Leaders of the Intl. Cinematographers Guild have decided against backing an effort to investigate the legality of foreign government film and TV subsidies designed to attract American productions.
Guild’s national executive board voted 32-28 on Sunday against filing a North American Free Trade Agreement Section 301(a) petition against Canadian film production incentives as a way to curb runaway production. The ICG has 5,700 members and operates as IATSE Local 600.
The investigation has been the brainchild of the Film & Television Action Committee, an org of below-the-line workers. FTAC has spent most of its energy on prepping a North American Free Trade Agreement Section 301(a) petition asking the U.S. Trade Representative to initiate negotiations with Canada to remove its subsidies, backed by the threat of intervention of the World Trade Organization, as the most effective way of putting the brakes on productions fleeing to less-expensive locations outside the U.S.
The vote followed presentations by attorneys who specialize in such filings. Alan Dunn, a partner at Stewart and Stewart, who represents the interests of several other IATSE locals that have endorsed taking such action, estimated the filing had a 75% chances of success.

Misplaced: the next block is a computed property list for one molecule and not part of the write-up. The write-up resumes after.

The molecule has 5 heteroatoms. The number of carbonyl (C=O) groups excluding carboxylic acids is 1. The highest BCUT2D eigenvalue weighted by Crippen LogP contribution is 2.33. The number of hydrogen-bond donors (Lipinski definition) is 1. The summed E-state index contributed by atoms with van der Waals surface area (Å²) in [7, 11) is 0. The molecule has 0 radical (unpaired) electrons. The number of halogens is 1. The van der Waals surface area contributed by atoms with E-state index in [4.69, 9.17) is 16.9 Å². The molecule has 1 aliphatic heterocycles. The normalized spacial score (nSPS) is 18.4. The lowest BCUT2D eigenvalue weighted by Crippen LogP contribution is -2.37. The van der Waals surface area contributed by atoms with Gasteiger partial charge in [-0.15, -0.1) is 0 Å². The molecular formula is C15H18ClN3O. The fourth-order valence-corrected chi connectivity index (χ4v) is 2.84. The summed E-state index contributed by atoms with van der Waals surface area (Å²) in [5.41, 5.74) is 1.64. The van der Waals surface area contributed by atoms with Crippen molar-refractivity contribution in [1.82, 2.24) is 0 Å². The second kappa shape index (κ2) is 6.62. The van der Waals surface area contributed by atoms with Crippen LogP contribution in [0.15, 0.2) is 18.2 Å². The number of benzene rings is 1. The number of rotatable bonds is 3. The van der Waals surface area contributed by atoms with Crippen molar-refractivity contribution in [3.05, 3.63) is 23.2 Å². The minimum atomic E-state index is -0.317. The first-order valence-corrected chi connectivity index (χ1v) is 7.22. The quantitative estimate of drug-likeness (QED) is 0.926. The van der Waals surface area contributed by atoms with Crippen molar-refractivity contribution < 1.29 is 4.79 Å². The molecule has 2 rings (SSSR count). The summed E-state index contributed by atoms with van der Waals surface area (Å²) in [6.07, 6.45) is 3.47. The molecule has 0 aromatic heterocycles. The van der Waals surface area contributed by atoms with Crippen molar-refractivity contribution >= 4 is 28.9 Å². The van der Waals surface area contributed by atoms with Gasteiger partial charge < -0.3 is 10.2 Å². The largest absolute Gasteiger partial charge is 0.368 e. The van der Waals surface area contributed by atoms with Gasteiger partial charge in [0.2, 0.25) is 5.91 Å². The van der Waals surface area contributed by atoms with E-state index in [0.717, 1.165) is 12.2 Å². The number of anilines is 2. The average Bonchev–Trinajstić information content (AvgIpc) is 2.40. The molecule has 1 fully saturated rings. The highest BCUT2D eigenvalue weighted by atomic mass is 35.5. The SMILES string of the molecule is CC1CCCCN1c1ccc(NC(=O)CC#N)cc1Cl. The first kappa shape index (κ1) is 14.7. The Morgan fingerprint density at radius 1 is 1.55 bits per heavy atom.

But Michael Punke, a former senior counsel at the U.S. Trade Representative’s office, estimated the chances of success at less than 5% due to a lack of industrywide support from leading organizations such as the Motion Picture Assn. of America.
The vote by the Local 600 leaders was the latest in a series of battles over runaway production dating back to Gary Dunham’s election as president in 2004. Dunham was ousted earlier this year in the culmination of a series of disagreements with IATSE national prexy Tom Short.
SAG recently donated $50,000 in support of the 301(a) filing.